Technology is developing rapidly and it generally takes the legislature years to catch up. This is particularly true in the healthcare industry, where regulations are struggling to keep up with the development of health-related technology. This situation has put Mexico in a difficult position. On the one hand, health-related technology is widely available to the general population. However, Mexico also faces numerous challenges, as it cannot quickly and efficiently regulate the use of emerging technologies.
The production of single-use plastics has increased exponentially in recent decades and in Mexico the volume of single-use plastic waste now exceeds the country's recycling capabilities. In response to growing concern over the effects that plastic waste may have on the environment, a series of legislative changes have recently been implemented. Companies should keep track of any waste-related initiatives introduced at the state and federal levels and prepare for upcoming changes to their obligations.
The Mexican courts have issued several precedents to eradicate the existence of usury, allowing judges to discretionally reduce interest rates agreed by the parties. However, some of these precedents contradict each other as to whether the usury prohibition applies to default interest. As such, the First Chamber of the Supreme Court recently issued a decision to clarify these inconsistencies.
The Mexican Institute of Industrial Property's examination criteria was previously consistent enough to provide patent applicants with legal certainty about the eligibility of plant-related inventions. However, recent changes to the criteria for these kinds of invention have resulted in uncertainty which may affect even the validity of already granted patents.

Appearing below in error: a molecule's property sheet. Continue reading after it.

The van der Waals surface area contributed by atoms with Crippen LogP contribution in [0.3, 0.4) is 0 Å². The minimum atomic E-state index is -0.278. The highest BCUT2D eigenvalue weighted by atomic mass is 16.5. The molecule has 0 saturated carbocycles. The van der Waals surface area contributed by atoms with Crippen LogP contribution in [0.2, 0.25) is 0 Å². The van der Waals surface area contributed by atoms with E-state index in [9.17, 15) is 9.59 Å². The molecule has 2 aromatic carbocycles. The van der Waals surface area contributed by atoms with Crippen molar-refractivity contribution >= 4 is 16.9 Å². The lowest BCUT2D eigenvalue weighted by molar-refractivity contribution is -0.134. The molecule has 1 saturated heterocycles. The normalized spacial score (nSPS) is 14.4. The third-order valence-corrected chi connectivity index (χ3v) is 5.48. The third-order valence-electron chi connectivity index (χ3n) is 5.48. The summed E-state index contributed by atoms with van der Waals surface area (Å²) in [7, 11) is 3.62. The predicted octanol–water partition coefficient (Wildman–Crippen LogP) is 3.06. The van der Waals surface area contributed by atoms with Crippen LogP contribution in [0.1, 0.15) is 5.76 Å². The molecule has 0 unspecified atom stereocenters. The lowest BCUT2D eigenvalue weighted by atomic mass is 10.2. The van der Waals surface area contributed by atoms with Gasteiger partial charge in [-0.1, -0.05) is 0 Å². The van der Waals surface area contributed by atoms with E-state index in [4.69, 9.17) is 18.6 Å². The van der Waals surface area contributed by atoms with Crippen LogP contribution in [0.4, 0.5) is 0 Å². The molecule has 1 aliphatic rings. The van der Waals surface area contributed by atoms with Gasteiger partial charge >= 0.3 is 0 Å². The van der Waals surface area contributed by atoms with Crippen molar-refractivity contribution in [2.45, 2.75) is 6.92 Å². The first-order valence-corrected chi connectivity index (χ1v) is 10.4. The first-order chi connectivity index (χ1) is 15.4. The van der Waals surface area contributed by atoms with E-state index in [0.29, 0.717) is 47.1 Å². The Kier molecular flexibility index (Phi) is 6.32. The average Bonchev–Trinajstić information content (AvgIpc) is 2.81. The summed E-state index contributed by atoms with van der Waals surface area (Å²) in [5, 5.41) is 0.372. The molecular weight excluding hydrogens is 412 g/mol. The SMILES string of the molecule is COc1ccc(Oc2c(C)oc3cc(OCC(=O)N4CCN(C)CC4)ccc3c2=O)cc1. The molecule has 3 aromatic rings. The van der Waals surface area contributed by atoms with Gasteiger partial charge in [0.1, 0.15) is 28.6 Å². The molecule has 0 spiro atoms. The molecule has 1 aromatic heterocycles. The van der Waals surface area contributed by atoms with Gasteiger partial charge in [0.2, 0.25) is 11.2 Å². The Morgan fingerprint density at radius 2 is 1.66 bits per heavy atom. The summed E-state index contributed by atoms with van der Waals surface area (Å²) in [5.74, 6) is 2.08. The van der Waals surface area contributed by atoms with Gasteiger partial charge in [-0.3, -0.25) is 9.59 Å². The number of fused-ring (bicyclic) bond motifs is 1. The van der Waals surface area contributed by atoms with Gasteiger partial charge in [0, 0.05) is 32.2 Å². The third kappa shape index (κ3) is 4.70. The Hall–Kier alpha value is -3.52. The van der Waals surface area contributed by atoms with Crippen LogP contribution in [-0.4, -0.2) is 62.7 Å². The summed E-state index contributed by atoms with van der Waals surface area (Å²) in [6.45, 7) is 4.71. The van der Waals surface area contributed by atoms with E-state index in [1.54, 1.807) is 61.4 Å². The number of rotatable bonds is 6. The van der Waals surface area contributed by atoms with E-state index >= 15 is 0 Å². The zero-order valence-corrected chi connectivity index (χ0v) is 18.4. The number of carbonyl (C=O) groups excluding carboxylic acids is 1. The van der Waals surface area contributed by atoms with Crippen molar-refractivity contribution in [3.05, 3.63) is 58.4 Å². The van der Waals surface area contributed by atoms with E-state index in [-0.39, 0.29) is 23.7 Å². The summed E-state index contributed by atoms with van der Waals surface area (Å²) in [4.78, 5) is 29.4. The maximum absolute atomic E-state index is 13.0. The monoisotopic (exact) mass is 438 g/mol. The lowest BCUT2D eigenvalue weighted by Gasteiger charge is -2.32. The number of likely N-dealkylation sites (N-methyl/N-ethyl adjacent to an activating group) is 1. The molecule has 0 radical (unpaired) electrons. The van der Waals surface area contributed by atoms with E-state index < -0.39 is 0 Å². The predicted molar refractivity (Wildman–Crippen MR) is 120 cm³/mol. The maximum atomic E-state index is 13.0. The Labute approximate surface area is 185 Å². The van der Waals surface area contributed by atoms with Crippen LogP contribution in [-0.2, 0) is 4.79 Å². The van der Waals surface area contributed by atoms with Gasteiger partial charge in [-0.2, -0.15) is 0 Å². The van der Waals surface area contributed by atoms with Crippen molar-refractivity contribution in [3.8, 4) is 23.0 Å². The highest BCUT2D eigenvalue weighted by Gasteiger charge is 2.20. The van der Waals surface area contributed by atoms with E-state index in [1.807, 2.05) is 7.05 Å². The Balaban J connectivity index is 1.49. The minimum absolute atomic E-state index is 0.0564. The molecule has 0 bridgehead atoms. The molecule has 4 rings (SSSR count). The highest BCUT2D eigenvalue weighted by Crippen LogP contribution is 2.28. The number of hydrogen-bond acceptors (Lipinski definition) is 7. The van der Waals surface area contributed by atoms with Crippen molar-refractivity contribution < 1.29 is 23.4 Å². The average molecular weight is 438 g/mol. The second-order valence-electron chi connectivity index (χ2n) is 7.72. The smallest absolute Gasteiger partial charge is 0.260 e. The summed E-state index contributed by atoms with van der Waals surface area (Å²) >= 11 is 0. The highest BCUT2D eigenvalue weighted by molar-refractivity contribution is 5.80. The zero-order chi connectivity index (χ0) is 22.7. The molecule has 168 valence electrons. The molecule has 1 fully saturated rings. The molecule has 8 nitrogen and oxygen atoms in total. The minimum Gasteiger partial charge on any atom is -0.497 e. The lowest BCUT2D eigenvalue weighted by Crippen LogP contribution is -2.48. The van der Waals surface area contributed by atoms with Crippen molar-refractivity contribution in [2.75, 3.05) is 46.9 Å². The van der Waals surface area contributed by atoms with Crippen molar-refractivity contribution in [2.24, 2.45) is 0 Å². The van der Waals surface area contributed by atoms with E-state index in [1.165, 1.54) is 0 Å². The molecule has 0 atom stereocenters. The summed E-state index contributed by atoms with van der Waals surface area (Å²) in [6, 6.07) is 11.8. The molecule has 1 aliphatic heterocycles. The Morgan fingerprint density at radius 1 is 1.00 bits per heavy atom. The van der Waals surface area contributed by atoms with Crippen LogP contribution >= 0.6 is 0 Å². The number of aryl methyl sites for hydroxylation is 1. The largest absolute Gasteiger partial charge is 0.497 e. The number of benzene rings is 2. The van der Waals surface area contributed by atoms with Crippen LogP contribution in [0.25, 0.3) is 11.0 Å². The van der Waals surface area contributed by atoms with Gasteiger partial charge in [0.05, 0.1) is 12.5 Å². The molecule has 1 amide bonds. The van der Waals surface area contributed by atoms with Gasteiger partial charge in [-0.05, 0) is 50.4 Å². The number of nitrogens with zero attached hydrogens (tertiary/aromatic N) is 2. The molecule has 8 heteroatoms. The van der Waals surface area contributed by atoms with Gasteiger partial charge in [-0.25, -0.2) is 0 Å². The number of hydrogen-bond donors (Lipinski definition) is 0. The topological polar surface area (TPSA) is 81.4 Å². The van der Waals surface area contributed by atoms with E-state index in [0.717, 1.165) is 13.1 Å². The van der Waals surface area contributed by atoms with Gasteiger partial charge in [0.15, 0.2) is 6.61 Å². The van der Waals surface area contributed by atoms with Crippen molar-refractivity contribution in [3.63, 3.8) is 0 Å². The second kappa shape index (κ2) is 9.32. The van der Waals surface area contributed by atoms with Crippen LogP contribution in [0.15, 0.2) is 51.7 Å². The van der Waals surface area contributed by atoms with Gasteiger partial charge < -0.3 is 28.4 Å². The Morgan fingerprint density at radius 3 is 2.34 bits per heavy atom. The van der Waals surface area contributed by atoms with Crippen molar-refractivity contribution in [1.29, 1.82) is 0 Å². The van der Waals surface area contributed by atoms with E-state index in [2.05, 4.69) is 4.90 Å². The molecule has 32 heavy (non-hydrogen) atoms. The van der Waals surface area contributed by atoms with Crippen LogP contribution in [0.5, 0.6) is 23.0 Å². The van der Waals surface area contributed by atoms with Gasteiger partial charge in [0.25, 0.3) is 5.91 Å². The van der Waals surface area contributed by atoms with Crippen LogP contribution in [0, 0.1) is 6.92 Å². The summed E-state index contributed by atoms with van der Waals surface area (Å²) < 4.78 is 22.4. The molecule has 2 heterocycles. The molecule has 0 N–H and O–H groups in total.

The National Development Plan 2019-2024 (NDP) was recently published, just a few days before the release of the Global Innovation Index. Unlike the previous version, the new NDP does not expressly mention patents or intellectual property. This is not a good sign for a knowledge-based economy ranked first in the world for creative goods exports.
The administration recently issued its National Development Plan 2019-2024, which – despite the previous administration's plans – does not mention cybersecurity. Although there are still hopes that cybersecurity will be addressed in the soon-to-be-released Communications and Transports Sectorial Programme 2019-2024, it appears that the present administration has no intention of implementing a cybersecurity strategy.
In Mexico, some public institutions consolidate the procurement requirements of their entities into one public tender to save costs and increase efficiency. As such, joint propositions among competitors may be the solution for companies that wish to participate in such processes where they involve substantial volumes of goods. However, there are no official guidelines or criteria on how joint propositions between competitors should be negotiated or implemented so that they do not pose a risk to competition.
Digital collection (CoDi) is the latest electronic payment method developed by the Mexican Central Bank, designed to reduce the use of cash and promote competition, while incorporating larger sections of the population into the formal financial sector. It seems that Mexico is moving forward in financial technologies, such as CoDi, and using these developments to promote larger inclusion, competition and transparency for every sector in the country.
The Energy Regulatory Commission has received clearance from the Federal Commission for Regulatory Improvement to publish the general administrative provisions (GAPs) that set out the Guidelines for the Statistic Registry of Commercial Transactions Arising from Regulated Activities Performed with Natural Gas and Oil. The GAPs establish the natural gas and oil registry system and provide new reporting obligations for permit holders.
The Federal Economic Competition Commission (COFECE) recently issued a press release announcing that it had rejected Walmart's proposal to acquire Cornershop in light of the potential risks that it posed to competition and free market access. This case is significant as it is the first merger review case in which the COFECE has analysed vertical concentrations involving digital platforms.